Cancer doesn’t discriminate; it can affect anyone, including those in your workforce. With over 750,000 people of working age living with a cancer diagnosis today, and estimates projecting more than 1.1 million by 2030, it’s crucial to recognise the impact in the workplace.

Health insurance data reveals that cancer is the leading cause of long-term sickness, underscoring the need for comprehensive support systems. However, despite the increasing prevalence, there remains a lack of awareness about the potential implications of cancer at work. We were recently invited to the Maggie’s Centre in Oldham to take part in the Cancer in Workplace workshop, and it was so interesting that we needed to share what we learned, to help spread the word.

Role of Work

For many individuals facing cancer, work plays a crucial role beyond that of generating income. It provides an individual with a sense of normality, security, structure, purpose, and improves self-esteem, which can be protective against thoughts of low self-worth and depression. Recognising the importance of work in the lives of patients underscores the need for supportive workplace environments.

Cancer in the workplace

Understand the Issues

Cancer’s impact extends beyond the individual diagnosed; it affects families, friends, caregivers, and colleagues. The complexities of cancer pose significant challenges, both physical and mental. Treatment schedules, follow-up appointments, and side effects will disrupt work routines and require compromises. In addition, external factors such as the cost of living crisis further compound these challenges, affecting diagnosis, treatment, and a patient’s emotional well-being.

Treatment and Side Effects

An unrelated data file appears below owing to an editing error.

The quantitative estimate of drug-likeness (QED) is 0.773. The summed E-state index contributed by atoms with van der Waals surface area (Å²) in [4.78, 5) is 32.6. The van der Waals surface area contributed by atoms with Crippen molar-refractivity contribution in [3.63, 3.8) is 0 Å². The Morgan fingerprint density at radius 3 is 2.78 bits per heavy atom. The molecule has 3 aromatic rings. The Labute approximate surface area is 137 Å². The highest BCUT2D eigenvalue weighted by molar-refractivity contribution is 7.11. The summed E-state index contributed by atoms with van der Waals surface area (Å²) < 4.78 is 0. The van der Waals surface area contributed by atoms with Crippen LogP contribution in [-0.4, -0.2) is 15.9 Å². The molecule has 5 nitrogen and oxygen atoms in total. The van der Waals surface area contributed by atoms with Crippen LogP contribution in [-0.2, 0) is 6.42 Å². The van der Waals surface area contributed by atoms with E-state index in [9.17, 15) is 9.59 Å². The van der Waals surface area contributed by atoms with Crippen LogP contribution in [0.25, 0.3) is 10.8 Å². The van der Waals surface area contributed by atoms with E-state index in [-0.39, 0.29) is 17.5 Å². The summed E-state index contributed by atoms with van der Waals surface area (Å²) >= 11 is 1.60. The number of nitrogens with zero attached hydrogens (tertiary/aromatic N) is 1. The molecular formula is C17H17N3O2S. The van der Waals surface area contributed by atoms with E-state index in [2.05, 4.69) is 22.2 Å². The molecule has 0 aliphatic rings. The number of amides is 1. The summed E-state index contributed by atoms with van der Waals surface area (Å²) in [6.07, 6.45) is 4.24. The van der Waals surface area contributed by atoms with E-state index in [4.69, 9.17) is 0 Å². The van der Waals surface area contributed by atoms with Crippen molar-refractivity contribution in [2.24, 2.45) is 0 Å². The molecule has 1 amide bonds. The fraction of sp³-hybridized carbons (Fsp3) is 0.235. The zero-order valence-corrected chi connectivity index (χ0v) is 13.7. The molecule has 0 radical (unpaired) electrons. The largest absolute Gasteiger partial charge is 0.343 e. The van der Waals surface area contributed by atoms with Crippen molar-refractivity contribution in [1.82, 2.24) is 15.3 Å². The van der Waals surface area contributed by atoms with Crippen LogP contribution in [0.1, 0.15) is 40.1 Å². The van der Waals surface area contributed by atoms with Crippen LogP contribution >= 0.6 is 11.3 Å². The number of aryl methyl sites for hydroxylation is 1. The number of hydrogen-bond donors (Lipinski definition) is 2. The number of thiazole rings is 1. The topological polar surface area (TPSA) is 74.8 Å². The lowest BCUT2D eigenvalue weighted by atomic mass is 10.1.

Cancer treatment typically involve a combination of therapies, which can include; radiotherapy, chemotherapy, surgery, and biotherapies. As you can imagine, these treatments can lead to various side effects; from physical symptoms like hair loss and fatigue to cognitive problems; “chemo brain” (which can appear in the form of short term memory loss, mental fogginess, fatigue, confusion etc). Research suggests that 17-70% of patients treated with chemotherapy or other drugs may develop cognitive problems. Additionally, emotional side effects, such as anxiety, depression, and loss of confidence, further impact an individual’s well-being.

Communication and Support

Effective communication between employers and employees is essential throughout their cancer journey. From diagnosis to treatment and beyond, keeping lines of communication open encourages an understanding and allows necessary accommodations to be implemented.

  • Before treatment; Discussing next steps and potential work adjustments is crucial
  • During treatment; Maintaining regular communication helps employers understand individual needs
  • Post-treatment; A structured return-to-work plan can facilitate a smooth transition back to the workplace
  • Ongoing communication ensures continued support and accommodation as needed
Cancer: Support

Navigate Cancer Together

Supporting employees through their cancer journey requires a multifaceted approach. Employers can create a supportive workplace culture by raising awareness, offering resources, and implementing flexible policies. By understanding the challenges individuals face and providing tailored support, organisations can empower employees to navigate cancer in the workplace with dignity and resilience. Together, we can ensure that nobody faces cancer alone, especially in the workplace!

One massive piece of advice we would give to people with Cancer in their lives. Whether it was themselves or a loved one suffering, would be to contact their local Maggie’s Centre. They provide free expert advice and support from their centres across the UK and online. With specialists, psychologists and benefits advisors they’re there to answer all your questions. Each centre is a welcoming space full of kind and supporting people who can provide the help you need, or just sit with you for a while and have a brew.